Even though fourteen-year-old Enola Holmes has grown up in Victorian England, where submission to the male patriachy and painful whalebone corsets are the norm, she is not your typical Victorian shrinking violet. For one thing, her older brother is the famed sleuth Sherlock Holmes, and Enola is determined to follow in his footsteps, even if she has to run away from home to do it! Using secret funds left to her by her eccentric mother, Enola starts her own detective agency in London, which she operates using a combination of subterfuge, a variety of disguises, and her own good common sense. Her first official case comes courtesy of a grieving upper-class mother, who’s well-heeled daughter seems to have run away with a scheming merchant’s son. But nothing is quite what it seems to be, and soon Enola is knee-deep in a conspiracy that includes brainwashing, kidnapping, and a garrote-(a nasty weapon made of wire and wood, used to strangle unsuspecting victims from behind) wielding villain who makes Jack the Ripper seem like a pussycat! She’s also busy staying one step ahead of her relentless brother, who won’t be happy until Enola has been found and safely ensconced in a respectable, if incredibly tedious, boarding school. This second volume in the highly entertaining Enola Holmes series is one of the best mysteries I’ve read in a good long while. Enola is plucky and smart, and though she sometimes seems like a twenty-first century girl tooling around in a nineteenth century world, her ocassional bouts of insecurity keep her all-too real. Don’t be fooled by the small format and somewhat young cover–this is one read that is grittier than it looks. If you end up loving Enola as much as I do, make sure you investigate her first adventure, The Case of the Missing Marquess.
Please note that there has been absolutely no attempt to balance this list by age, gender or genre. These are just my “from-the-gut” favorites. You can find longer reviews for most of these titles by searching the site. Happy reading!
Anderson, M.T. The Astonishing Life of Octavian Nothing, Traitor to the Nation, Vol. 1: The Pox Party. (8th-12th grade)After a young man slowly realizes that he and his mother, an African queen, are the subjects of an extensive social science experiment in pre-Revolutionary America, he takes drastic steps to save them both from a life of slavery and servitude. Winner of the 2006 National Book Award for Young People.
Gantos, Jack. The Love Curse of the Rumbaughs. (9th-12th grade)
Sixteen-year-old Ivy learns some disturbing family secrets after she discovers a taxidermied body in the basement that could be her paternal grandmother.
Hautman, Pete. Rash. (7th-12th grade)
In an ultra-safe future, where contact sports and name-calling have been outlawed, teenaged Bo breaks the rules and ends up in a penal pizza-making factory, where he ironically learns the true meaning of freedom.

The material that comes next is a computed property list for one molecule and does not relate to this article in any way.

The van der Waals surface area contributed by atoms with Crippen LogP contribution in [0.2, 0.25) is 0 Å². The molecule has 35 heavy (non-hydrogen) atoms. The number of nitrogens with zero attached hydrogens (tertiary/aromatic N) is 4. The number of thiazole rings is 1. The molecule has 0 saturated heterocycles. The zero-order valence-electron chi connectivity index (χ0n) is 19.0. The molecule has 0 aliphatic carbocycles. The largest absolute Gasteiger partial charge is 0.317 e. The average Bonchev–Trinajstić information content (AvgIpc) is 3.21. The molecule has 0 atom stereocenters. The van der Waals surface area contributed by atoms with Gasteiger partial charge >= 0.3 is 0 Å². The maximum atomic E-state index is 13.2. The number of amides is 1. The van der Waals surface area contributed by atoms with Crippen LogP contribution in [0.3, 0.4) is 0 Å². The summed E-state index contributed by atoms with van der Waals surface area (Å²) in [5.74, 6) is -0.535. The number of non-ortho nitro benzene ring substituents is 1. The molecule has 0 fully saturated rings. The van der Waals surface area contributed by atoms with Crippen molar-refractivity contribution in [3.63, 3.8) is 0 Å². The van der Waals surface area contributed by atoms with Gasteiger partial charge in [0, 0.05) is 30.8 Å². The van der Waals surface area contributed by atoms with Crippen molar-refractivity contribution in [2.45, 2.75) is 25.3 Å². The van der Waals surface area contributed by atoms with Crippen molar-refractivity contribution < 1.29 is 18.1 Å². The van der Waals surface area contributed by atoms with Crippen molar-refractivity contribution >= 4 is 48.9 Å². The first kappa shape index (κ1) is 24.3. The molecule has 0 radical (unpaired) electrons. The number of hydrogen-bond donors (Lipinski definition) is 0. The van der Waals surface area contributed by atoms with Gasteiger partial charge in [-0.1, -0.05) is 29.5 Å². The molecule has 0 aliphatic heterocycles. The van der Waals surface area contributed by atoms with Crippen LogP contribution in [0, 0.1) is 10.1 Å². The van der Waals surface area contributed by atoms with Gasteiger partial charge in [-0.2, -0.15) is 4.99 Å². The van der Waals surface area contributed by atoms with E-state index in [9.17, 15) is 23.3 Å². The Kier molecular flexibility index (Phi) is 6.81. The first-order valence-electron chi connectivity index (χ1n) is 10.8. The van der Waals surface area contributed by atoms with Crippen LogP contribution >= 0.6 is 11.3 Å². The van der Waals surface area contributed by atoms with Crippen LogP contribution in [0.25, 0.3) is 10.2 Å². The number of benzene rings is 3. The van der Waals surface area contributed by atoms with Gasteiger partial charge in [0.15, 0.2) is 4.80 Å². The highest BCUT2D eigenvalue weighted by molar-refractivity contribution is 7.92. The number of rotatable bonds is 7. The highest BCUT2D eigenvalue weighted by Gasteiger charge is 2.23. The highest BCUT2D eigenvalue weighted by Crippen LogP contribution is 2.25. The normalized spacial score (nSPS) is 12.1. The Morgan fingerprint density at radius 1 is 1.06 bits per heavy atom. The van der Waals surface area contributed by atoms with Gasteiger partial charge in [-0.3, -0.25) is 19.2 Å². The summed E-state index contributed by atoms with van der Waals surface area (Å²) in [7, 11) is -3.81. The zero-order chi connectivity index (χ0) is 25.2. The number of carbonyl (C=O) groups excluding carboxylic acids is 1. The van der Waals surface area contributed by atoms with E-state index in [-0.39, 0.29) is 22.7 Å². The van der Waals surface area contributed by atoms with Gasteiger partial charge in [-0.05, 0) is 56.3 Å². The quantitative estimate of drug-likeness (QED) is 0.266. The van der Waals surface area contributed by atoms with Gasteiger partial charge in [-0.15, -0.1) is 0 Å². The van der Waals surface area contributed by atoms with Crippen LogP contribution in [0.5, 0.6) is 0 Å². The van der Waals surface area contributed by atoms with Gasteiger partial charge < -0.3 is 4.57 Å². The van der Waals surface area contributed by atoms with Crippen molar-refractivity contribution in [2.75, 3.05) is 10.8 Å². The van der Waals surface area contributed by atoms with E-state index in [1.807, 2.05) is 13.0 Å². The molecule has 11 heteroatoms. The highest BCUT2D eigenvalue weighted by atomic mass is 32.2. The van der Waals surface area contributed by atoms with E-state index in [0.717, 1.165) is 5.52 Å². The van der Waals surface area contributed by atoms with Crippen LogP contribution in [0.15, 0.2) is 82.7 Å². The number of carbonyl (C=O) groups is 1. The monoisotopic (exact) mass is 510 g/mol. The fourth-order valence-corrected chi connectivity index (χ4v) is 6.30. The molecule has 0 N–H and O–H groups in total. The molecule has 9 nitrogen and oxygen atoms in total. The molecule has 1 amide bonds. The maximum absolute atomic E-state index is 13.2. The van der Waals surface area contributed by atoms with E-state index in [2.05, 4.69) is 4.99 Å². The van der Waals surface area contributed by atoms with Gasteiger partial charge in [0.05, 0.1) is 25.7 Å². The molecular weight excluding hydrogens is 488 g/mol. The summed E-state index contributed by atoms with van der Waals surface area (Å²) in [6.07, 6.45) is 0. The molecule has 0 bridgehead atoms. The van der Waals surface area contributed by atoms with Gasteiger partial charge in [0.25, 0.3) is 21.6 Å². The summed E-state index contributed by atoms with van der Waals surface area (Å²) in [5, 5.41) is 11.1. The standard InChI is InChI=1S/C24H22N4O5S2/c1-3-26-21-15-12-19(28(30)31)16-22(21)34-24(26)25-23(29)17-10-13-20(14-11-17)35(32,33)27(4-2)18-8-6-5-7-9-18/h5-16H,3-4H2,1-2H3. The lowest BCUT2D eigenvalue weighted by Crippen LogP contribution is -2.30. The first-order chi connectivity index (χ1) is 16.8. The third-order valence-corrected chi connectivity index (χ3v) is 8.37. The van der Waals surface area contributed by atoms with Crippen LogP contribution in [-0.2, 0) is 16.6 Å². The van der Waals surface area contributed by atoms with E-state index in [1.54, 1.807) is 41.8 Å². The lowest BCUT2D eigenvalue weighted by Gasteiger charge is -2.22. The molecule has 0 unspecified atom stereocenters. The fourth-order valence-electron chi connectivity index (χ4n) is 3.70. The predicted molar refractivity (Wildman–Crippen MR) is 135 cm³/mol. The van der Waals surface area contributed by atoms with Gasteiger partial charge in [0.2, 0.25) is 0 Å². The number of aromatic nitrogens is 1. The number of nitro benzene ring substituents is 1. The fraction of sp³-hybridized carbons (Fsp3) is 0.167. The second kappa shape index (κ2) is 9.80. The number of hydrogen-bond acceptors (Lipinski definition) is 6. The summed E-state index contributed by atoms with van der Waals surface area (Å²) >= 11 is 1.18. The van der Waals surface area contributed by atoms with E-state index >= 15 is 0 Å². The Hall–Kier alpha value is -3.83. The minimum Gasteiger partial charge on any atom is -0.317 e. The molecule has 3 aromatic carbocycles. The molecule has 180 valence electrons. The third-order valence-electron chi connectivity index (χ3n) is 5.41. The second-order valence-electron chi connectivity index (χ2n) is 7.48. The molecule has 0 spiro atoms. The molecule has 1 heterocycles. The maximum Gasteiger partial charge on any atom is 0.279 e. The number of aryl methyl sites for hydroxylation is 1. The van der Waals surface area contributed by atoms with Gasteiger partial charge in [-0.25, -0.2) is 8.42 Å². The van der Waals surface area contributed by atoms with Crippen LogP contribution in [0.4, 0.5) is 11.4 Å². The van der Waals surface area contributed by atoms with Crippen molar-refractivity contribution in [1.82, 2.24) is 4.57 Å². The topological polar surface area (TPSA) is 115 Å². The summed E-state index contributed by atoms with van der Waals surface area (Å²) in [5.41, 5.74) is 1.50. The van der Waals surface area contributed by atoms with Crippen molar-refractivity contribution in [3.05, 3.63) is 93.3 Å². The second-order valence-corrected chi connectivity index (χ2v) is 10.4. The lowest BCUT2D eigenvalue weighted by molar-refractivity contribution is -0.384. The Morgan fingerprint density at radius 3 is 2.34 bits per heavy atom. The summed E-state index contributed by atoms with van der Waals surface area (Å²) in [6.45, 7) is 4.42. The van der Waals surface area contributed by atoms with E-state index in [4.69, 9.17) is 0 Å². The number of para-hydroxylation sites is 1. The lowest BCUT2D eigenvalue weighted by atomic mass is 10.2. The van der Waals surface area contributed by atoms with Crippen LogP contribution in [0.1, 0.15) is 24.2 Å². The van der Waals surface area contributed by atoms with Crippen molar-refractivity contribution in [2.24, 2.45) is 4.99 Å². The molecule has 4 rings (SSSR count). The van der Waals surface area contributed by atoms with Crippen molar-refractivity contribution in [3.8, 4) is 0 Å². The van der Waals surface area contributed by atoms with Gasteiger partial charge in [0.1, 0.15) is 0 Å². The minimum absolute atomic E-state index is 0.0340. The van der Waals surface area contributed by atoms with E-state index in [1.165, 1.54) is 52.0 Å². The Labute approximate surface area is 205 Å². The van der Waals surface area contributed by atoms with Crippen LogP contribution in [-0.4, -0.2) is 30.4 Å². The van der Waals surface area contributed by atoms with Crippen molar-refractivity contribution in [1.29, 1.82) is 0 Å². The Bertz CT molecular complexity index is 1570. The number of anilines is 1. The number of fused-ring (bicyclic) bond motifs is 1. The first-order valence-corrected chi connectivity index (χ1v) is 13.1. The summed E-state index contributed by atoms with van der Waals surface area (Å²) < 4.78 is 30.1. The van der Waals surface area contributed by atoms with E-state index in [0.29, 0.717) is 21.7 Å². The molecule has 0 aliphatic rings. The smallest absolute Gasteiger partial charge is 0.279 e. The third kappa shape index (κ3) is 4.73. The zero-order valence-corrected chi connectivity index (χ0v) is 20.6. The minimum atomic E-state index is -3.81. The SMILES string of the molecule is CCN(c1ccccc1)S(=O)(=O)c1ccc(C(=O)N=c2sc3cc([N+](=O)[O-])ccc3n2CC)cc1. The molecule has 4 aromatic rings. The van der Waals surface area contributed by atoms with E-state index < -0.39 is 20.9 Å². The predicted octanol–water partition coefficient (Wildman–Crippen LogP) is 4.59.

Jenkins, A.M. Beating Heart: A Ghost Story. (8th-12th grade)
Evan begins to realize that he’s not alone in his new room when he begins to have disturbing dreams of a girl from the past who’s in trouble.
Lawrence, Iain. Gemini Summer. (7th-10th grade)
This nostalgic historical fiction of a boy and his devoted dog who manage to stay together against overwhelming odds, will remind teen readers of Stephen King’s Stand By Me, or S.E. Hinton’s The Outsiders.
Parkinson, Siobhan. Something Invisible. (6th-8th grade)
Eleven-year-old Jake only likes football and fish, until eccentric, outspoken Stella comes into his life and changes it forever.
Pfeffer, Susan Beth. Life As We Knew It. (7th-12th grade)
When an asteroid hits the moon, causing worldwide natural disasters, small-town girl Miranda must give up all the things she used to take for granted, like electricity, clean laundry, and chocolate. My personal favorite book of 2006.
Ruby, Laura. Good Girls. (9th-12th grade)
Good girl Audrey’s life goes into a downward spiral when a vindictive friend mass-emails a cell-phone photo of Audrey doing something not-so-nice with a boy at a party.
Vaughan, Brian K. and Niko Henrichon. Pride of Baghdad. (9th-12th grade)
This disturbing and sad graphic novel for grown-ups about a pride of lions that escaped from the Baghdad zoo during an American bombing raid of Iraq makes a powerful statement the meaning of freedom that will resonate with older teens.
Yang, Gene. American Born Chinese. (7th-12th grade)
This brightly colored, charismatic graphic novel, about a young middle school student’s struggle to become comfortable with his racial identity, is rich in wisdom and folklore, and ripe with humor and pop culture references. Nominated for the 2006 National Book Award for Young People. Winner of the 2006 Michael L. Printz award.
Please note that there has been absolutely no attempt to balance this list by age, gender or genre. These are just my “from-the-gut” favorites. You can find longer reviews for most of these titles by searching the site. Happy reading!